Justice not served
7/14/2017, 10:39 a.m.
After decades of struggles and sacrifices, civil rights legislation enacted in the 1960s won federal promises to ensure that discrimination is illegal and would not be tolerated. Unfettered access to housing, voting rights, fair credit, public accommodations and more was marked and celebrated as hard-fought victories for black Americans and other people of color. In later years, additional protections were added as amendments to safeguard the rights of the elderly, disabled and the LGBTQ community.
Today, a growing number of interests are questioning whether the Trump Administration intends to uphold these laws. Specifically, a series of federal agencies with offices dedicated to civil rights are at risk. Through budget cuts and staff reductions, these agencies will either outright deny or severely limit the ability to challenge discrimination.
Case in point: The Department of Education scaling back civil rights enforcement. Proposed department budget cuts will result in the loss of the equivalent of 46 full-time positions. For remaining staff, caseload levels will rise.
Laura Dunn, executive director of SurvJustice, a D.C.-based nonprofit that supports legal justice, recently told Inside Higher Ed, “They know that they can’t complete these investigations with such a lean budget and inadequate staffing.”
On June 8, Candice Jackson, acting assistant secretary for the Education Department’s Office for Civil Rights, issued a memo directing staff in all 12 regional offices to immediately begin new practices. Per Ms. Jackson, the Education Department goal is to swiftly address compliance issues, reach reasonable resolution agreements and encourage voluntary settlements wherever possible. Investigation staff was advised to clear case backlogs and resolve complaints in a “reasonable time frame.”
On June 16, the nonpartisan U.S. Commission on Civil Rights weighed in on the proposed cuts and issued a lengthy statement detailing a new, two-year comprehensive assessment of federal civil rights enforcement that will, in part, examine whether current budget and staffing levels allow the office to adequately perform its duties.
Other agencies that also will be reviewed by the Commission include the Environmental Protection Agency, Health and Human Services, Housing and Urban Development, Justice, Labor and the Legal Services Corp.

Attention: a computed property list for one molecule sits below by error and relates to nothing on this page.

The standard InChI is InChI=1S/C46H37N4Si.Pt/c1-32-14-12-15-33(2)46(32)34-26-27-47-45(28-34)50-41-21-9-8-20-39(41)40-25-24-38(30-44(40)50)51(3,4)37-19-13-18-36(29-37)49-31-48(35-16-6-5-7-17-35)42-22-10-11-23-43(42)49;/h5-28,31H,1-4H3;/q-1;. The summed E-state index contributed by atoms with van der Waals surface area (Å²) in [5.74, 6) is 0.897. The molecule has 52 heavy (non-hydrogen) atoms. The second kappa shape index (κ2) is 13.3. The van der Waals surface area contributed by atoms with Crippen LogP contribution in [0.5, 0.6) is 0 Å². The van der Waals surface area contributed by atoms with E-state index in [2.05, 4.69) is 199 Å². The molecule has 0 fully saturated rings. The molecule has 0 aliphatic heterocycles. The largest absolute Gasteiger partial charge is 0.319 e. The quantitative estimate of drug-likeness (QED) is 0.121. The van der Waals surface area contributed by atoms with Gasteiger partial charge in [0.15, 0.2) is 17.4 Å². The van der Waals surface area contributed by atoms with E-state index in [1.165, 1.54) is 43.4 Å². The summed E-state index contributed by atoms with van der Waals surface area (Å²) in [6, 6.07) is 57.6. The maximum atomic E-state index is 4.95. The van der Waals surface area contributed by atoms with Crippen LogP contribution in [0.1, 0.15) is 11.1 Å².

More criticism arrived on June 27 when 34 U.S. senators representing 22 states sent their own detailed letter of concern.
“You claim to support civil rights and oppose discrimination, but your actions belie your assurances,” the senators wrote Ms. DeVos. “Closing cases quickly at the expense of the quality of the investigation is not in the long-term interests of the complainants and impedes students, teachers and families in receiving just resolutions.
“Rather than abandon a systematic approach, we strongly urge you to support increased funding for OCR’s budget to allow the office to hire additional personnel to swiftly resolve complaints.”
Research by the Center for Responsible Lending found that students of color often are targeted by high-cost private career and training institutes that advertise high incomes for jobs. However, the outcomes promised and the experiences of these students do not match. Only 27 percent of all students in four-year programs in for-profit schools graduate within six years.
Students who do not graduate almost always wind up with deep student debt and low-paying jobs. When their loan repayments become too costly to maintain, loan defaults result that mar their credit profiles.
“If the Education Department was serious about addressing civil rights enforcement,” noted Robin Howarth, a CRL senior researcher, “they would be continuing the Obama administration’s emphasis on adequate staffing of this complex and time-consuming function. Instead, they opt for gutting the standards of investigation in favor of quick resolution of cases.”
Ms. Howarth is right. Closing complaint cases quickly is not the same thing as justice.
The writer is communications deputy director for the Center for Responsible Lending.